Tragedies That Led To The New Civil Rights Activism
By now you’re aware of the tragedies that have led to the new civil rights activism as exhibited at a protest in Orlando on December 10. Well, it doesn’t get better. On Dec. 8, just two days before this previously scheduled march that was meant to coincide with the United Nations’ Human Rights Day, Orange County Sgt. Robert McCarthy shot three bullets into a stolen car, critically wounding 28-year-old Cedric Bartee.
Witnesses claim that Bartee was holding his hands up in submission; “Hands Up” has become a rallying call in this movement. So has “I can’t breathe,” the words uttered by Eric Garner – a man “caught” selling cigarettes in New York – as he was held in a chokehold by NYPD officer Daniel Pantaleo. Pantaleo is free. Garner, who was effectively asphyxiated for 11 minutes, is dead. Michael Brown, who was just 18 when he was shot by Ferguson, Missouri, officer Darren Wilson, was prostrate on the ground for four hours while authorities got their stories straight.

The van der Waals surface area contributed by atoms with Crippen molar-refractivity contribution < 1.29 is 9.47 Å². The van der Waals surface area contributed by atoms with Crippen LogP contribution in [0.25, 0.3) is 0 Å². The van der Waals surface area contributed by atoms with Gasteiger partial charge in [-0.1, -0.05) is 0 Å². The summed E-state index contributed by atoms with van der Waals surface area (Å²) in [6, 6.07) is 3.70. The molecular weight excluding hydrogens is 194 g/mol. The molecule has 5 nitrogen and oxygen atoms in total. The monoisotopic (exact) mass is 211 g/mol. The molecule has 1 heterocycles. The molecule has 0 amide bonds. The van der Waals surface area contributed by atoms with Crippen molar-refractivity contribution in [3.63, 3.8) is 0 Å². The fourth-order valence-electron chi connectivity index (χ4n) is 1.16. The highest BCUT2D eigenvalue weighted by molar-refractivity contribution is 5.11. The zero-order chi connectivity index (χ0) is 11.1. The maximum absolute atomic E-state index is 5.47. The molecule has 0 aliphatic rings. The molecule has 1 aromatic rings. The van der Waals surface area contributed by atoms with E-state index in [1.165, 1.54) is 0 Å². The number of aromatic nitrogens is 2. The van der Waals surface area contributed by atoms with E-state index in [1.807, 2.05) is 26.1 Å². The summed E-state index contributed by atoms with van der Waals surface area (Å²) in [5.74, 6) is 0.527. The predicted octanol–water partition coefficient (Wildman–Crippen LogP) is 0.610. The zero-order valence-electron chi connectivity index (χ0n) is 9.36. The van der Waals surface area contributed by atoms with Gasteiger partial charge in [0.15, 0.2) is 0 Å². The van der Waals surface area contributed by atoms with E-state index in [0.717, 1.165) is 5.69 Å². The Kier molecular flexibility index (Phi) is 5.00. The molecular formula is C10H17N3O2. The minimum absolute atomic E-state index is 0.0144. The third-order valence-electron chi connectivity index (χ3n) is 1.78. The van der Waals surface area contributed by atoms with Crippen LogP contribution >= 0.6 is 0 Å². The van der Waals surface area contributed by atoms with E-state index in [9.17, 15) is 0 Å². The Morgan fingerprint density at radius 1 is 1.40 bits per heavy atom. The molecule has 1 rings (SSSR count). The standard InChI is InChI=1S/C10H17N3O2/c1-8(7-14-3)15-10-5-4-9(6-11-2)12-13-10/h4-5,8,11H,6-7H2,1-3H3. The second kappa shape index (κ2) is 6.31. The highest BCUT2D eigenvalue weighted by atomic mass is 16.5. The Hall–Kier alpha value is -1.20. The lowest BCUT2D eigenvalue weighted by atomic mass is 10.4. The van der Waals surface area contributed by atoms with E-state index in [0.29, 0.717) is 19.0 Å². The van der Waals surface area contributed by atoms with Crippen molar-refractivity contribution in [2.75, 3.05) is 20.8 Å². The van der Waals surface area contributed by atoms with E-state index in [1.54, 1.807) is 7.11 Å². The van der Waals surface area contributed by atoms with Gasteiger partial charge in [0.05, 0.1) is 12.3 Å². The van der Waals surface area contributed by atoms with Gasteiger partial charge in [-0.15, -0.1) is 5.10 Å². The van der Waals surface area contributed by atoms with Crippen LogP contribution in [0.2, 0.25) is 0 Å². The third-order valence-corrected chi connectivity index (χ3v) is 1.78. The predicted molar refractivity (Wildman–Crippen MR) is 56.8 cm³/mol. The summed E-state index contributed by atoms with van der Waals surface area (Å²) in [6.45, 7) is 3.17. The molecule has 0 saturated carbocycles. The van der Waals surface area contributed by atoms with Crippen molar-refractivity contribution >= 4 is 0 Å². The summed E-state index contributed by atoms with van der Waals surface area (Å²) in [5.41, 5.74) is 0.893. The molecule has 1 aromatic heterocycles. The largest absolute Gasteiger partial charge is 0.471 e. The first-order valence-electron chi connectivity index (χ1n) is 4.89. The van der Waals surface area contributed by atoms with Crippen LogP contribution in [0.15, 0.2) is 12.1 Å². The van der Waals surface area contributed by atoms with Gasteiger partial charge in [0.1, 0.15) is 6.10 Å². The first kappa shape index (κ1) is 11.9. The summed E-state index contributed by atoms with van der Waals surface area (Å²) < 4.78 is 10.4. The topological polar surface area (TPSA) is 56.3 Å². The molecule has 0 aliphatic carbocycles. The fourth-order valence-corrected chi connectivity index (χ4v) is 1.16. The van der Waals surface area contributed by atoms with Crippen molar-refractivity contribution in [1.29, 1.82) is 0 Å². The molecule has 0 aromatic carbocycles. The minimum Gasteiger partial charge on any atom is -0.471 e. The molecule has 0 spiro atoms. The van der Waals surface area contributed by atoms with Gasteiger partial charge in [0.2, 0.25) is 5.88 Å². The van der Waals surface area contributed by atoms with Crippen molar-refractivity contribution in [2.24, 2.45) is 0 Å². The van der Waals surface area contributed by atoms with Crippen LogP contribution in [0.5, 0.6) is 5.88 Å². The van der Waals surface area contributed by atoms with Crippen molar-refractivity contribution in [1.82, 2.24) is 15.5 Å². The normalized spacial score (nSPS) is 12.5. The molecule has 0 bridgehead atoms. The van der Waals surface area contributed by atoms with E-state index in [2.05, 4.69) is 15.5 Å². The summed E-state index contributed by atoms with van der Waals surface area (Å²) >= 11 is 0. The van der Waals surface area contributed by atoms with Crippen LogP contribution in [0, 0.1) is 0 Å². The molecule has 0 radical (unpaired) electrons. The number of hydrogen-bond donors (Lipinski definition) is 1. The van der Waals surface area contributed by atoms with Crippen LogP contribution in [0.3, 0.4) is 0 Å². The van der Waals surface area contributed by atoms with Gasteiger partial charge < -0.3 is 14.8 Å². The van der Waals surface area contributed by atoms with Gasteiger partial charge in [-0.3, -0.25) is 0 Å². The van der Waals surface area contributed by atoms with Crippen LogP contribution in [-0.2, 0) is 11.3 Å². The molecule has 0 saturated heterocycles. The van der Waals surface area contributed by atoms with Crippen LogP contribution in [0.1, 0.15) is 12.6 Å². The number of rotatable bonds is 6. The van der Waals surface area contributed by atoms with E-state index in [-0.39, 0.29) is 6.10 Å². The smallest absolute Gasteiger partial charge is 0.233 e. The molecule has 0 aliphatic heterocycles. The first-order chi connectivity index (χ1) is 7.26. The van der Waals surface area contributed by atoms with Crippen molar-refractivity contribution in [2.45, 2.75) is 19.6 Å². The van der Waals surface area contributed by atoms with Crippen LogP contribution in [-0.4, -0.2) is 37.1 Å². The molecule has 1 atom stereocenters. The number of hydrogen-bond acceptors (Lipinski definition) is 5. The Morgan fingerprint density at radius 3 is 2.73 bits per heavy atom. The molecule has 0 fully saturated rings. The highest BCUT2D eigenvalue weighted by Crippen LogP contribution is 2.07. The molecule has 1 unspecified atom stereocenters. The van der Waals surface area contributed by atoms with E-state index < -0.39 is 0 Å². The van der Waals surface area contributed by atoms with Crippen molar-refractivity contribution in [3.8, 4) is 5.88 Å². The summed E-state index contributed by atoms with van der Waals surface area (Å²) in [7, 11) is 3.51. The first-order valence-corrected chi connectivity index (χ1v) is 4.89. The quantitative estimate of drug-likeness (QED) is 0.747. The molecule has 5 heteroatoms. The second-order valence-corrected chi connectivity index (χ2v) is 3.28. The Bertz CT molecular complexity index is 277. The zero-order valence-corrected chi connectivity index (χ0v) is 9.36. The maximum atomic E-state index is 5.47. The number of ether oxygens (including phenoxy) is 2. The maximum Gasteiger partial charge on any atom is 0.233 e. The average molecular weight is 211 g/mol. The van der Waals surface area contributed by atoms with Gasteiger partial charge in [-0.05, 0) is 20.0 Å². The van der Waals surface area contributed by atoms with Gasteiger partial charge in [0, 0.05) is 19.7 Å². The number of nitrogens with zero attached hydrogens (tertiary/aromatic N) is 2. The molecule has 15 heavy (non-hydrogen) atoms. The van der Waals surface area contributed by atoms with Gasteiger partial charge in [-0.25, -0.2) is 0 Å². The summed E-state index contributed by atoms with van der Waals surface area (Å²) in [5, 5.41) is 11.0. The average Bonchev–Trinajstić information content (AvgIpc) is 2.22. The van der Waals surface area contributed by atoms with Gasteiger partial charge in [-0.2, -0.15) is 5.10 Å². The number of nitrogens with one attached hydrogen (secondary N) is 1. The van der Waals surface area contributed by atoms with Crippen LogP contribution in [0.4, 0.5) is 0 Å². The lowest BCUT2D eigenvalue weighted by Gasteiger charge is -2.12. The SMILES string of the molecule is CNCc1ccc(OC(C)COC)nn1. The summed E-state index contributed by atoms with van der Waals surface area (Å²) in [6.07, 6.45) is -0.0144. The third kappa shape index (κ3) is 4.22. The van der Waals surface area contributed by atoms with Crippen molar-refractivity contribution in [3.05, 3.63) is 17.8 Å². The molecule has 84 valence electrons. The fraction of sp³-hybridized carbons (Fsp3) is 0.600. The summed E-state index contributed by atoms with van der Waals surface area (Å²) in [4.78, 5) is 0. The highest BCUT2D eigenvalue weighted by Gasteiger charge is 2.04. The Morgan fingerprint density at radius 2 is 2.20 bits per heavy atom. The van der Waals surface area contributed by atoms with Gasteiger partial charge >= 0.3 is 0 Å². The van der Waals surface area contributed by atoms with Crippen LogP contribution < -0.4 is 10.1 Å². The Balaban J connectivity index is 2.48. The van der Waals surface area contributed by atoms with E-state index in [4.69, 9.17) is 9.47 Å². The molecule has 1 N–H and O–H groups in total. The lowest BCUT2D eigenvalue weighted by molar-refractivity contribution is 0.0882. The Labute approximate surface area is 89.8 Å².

Orlando activists staged a die-in last week, in which people lay still on the ground as television reporters walked through the mock carnage. And as it came to its close – 11.5 minutes on the ground for the time it took Garner to die, 4 more minutes to symbolize the 4 hours Brown was stuck on the ground dead – and the assembled crowd of onlookers dispersed, one protester took to the microphone and read out the words of Garner, the closing words we’ve all now had burned into our heads. The words that probably ought to bring some change. “I can’t breathe.”
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